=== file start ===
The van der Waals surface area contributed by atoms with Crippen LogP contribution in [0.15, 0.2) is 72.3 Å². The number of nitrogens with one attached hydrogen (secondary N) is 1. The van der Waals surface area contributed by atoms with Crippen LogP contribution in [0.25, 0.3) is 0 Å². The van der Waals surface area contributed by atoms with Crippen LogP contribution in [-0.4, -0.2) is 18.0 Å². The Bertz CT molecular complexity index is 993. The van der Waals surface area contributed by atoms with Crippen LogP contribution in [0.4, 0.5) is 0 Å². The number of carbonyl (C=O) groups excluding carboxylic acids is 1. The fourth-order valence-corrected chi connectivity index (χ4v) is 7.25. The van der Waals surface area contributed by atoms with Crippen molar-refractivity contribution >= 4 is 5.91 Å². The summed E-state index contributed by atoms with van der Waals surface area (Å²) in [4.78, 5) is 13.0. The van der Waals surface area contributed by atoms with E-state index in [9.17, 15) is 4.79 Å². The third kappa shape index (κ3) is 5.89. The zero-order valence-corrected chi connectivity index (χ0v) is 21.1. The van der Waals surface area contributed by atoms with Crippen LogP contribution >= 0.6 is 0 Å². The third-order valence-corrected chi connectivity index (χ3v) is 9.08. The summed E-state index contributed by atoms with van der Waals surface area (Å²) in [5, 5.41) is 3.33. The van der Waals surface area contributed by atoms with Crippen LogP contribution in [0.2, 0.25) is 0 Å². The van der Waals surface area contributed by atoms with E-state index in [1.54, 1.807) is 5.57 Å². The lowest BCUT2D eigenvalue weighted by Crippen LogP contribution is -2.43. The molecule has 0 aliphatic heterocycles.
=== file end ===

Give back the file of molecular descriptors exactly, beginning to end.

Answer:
The van der Waals surface area contributed by atoms with Crippen LogP contribution in [0.15, 0.2) is 72.3 Å². The number of nitrogens with one attached hydrogen (secondary N) is 1. The van der Waals surface area contributed by atoms with Crippen LogP contribution in [0.25, 0.3) is 0 Å². The van der Waals surface area contributed by atoms with Crippen LogP contribution in [-0.4, -0.2) is 18.0 Å². The Bertz CT molecular complexity index is 993. The van der Waals surface area contributed by atoms with Crippen LogP contribution in [0.4, 0.5) is 0 Å². The number of carbonyl (C=O) groups excluding carboxylic acids is 1. The fourth-order valence-corrected chi connectivity index (χ4v) is 7.25. The van der Waals surface area contributed by atoms with Crippen molar-refractivity contribution >= 4 is 5.91 Å². The summed E-state index contributed by atoms with van der Waals surface area (Å²) in [4.78, 5) is 13.0. The van der Waals surface area contributed by atoms with E-state index in [9.17, 15) is 4.79 Å². The third kappa shape index (κ3) is 5.89. The zero-order valence-corrected chi connectivity index (χ0v) is 21.1. The van der Waals surface area contributed by atoms with Crippen LogP contribution >= 0.6 is 0 Å². The third-order valence-corrected chi connectivity index (χ3v) is 9.08. The summed E-state index contributed by atoms with van der Waals surface area (Å²) in [5, 5.41) is 3.33. The van der Waals surface area contributed by atoms with Crippen LogP contribution in [0.2, 0.25) is 0 Å². The van der Waals surface area contributed by atoms with E-state index in [1.54, 1.807) is 5.57 Å². The lowest BCUT2D eigenvalue weighted by Crippen LogP contribution is -2.43. The molecule has 0 aliphatic heterocycles.